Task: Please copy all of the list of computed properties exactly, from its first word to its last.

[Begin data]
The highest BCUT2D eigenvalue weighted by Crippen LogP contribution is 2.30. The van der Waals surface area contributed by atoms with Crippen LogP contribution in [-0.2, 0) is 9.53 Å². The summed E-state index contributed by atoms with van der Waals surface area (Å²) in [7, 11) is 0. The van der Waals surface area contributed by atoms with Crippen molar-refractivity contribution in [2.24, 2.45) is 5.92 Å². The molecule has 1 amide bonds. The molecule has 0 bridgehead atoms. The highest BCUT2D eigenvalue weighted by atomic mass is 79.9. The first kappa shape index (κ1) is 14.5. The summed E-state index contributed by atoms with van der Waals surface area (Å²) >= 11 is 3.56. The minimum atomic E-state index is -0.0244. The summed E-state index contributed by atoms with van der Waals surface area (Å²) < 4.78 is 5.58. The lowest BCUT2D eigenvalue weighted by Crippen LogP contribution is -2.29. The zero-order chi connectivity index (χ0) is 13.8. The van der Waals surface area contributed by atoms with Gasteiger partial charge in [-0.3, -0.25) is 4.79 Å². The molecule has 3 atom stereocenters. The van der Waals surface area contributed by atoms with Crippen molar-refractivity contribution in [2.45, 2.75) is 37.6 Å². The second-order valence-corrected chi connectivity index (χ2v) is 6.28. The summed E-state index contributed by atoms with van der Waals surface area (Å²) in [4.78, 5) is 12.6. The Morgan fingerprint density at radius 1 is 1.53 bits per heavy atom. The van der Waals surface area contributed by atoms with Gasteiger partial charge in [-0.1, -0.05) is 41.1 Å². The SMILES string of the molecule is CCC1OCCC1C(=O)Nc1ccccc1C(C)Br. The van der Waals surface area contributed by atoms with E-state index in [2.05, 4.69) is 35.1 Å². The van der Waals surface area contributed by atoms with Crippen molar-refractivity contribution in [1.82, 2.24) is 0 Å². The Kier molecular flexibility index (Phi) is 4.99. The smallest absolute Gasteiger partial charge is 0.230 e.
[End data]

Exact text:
The highest BCUT2D eigenvalue weighted by Crippen LogP contribution is 2.30. The van der Waals surface area contributed by atoms with Crippen LogP contribution in [-0.2, 0) is 9.53 Å². The summed E-state index contributed by atoms with van der Waals surface area (Å²) in [7, 11) is 0. The van der Waals surface area contributed by atoms with Crippen molar-refractivity contribution in [2.24, 2.45) is 5.92 Å². The molecule has 1 amide bonds. The molecule has 0 bridgehead atoms. The highest BCUT2D eigenvalue weighted by atomic mass is 79.9. The first kappa shape index (κ1) is 14.5. The summed E-state index contributed by atoms with van der Waals surface area (Å²) >= 11 is 3.56. The minimum atomic E-state index is -0.0244. The summed E-state index contributed by atoms with van der Waals surface area (Å²) < 4.78 is 5.58. The lowest BCUT2D eigenvalue weighted by Crippen LogP contribution is -2.29. The zero-order chi connectivity index (χ0) is 13.8. The van der Waals surface area contributed by atoms with Gasteiger partial charge in [-0.3, -0.25) is 4.79 Å². The molecule has 3 atom stereocenters. The van der Waals surface area contributed by atoms with Crippen molar-refractivity contribution in [2.45, 2.75) is 37.6 Å². The second-order valence-corrected chi connectivity index (χ2v) is 6.28. The summed E-state index contributed by atoms with van der Waals surface area (Å²) in [4.78, 5) is 12.6. The Morgan fingerprint density at radius 1 is 1.53 bits per heavy atom. The van der Waals surface area contributed by atoms with Gasteiger partial charge in [-0.1, -0.05) is 41.1 Å². The SMILES string of the molecule is CCC1OCCC1C(=O)Nc1ccccc1C(C)Br. The van der Waals surface area contributed by atoms with E-state index in [2.05, 4.69) is 35.1 Å². The van der Waals surface area contributed by atoms with Crippen molar-refractivity contribution in [1.82, 2.24) is 0 Å². The Kier molecular flexibility index (Phi) is 4.99. The smallest absolute Gasteiger partial charge is 0.230 e.